In a college full of meetings, panels, and serious discussions, Emerson is trying a new way to plan for the future: a game.
Emerson Uncommon, a game designed to get people engaged in decisions that are usually decided by boards or administrators, will be available to play Sept. 22 for the Emerson community. It’s a part of Community PlanIt, a project from Emerson’s Engagement Lab which focuses on applying civic research to games.
In the game, players will be able to vote for causes they believe deserve funding, and the top three causes will receive $1,000 to promoting on-campus change. The game will start with some causes preloaded in the “Cause Bank,” but players will be able to add their own causes once they begin playing, according to Christina Wilson, the project manager for Emerson UnCommon.
Money from the game must go toward an Emerson goal, according Wilson. This could be helping a student group get an event off the ground, or putting money toward an abroad volunteer trip.
“These games are oriented towards pro-social activity, so these aren’t the kind of games to see how many people you can kill,” said Thomas Cooper, a visual and media arts professor. “This is the opposite end of the spectrum, where you’re competing towards the best ideas to solve problems and to create a better Emerson.”
Students, faculty, staff, and alumni can sign up online now. There will be three online “missions” to participate in, starting on Sept. 22, Sept. 29, and Oct. 6 and lasting a week each, according to the website.
The Community PlanIt platform, which provides the basis for the game, was created by the Engagement Lab in 2010 has been used across the world to get communities involved in education and planning. According to the Engagement Lab website, its platform was used in Lambton, Ontario to plan resource use in small farms and local food; in Malmo, Sweden to discuss the development of a town square; and in Los Angeles, Calif. to discuss the use of social media in Augustus Hawkins High School.
“Usually, we’ll work with governments or [nongovernmental organizations], and this is the first time we’ve worked with a college or university,” said Eric Gordon, director of the Engagement Lab [CQ]and an associate professor at Emerson. “It’s a different type of setting for us, but it makes perfect sense to be using the game here.”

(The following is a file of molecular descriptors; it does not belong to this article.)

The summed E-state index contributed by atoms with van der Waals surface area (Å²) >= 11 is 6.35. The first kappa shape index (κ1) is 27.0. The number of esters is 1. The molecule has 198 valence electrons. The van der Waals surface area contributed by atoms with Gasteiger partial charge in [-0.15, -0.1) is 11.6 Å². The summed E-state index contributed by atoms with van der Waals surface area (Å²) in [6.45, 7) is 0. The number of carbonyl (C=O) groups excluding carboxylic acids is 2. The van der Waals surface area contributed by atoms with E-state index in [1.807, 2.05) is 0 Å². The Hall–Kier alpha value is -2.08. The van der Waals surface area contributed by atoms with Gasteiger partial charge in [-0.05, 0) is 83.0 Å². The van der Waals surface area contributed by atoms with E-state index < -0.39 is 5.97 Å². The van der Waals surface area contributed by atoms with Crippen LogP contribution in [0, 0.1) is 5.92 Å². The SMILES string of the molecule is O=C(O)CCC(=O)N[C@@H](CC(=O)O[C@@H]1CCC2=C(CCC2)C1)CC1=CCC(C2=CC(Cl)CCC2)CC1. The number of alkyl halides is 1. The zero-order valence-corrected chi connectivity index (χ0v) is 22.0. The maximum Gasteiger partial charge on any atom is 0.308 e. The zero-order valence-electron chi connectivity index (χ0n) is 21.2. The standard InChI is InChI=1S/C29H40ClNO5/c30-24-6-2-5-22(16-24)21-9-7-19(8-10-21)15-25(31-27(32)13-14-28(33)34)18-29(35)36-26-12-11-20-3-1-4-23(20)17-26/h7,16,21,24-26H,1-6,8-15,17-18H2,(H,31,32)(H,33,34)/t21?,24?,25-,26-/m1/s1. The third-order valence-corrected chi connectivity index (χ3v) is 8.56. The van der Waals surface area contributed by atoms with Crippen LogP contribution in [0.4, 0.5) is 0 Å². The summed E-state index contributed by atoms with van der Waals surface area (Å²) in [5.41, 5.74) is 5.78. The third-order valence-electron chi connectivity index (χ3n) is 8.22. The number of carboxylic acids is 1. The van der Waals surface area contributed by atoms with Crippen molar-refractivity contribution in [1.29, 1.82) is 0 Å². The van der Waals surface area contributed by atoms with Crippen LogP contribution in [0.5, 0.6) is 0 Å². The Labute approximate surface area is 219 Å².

Miranda Banks, a researcher at the Engagement Lab and an assistant professor, said she is excited to bring the game to Emerson and use it in her classes.
“One of the amazing things is having brought this game from everywhere, from Detroit to Moldova,” Banks said. “Now it’s finally coming back to its home base.”
Donna Heiland, vice president and special assistant to the president, said she originally brought the idea of working with Engagement Lab to President M. Lee Pelton after seeing its presentation about another game in January at the annual meeting of the Association of American Colleges & Universities.
She said that after taking the idea to Pelton, she spoke to the President’s Council, a group of close faculty and administrator advisors, who decided to pursue working with the Lab.
“[The Lab’s] ways of drawing large communities into very significant planning processes was innovative, effective, something that we wanted to do,” Heiland said.
Paul Mihailidis, associate director of the Lab and an assistant professor, and Banks will be using the game as a competition between their classes. According to Mihailidis, students and other competitors will be able to become leaders and earn points, which will be integrated into his curriculum.
“[Community PlanIt] is a social system that’s compressed into three weeks,” Gordon said. “The experience … is so concentrated that it is kind of intense and intimate.”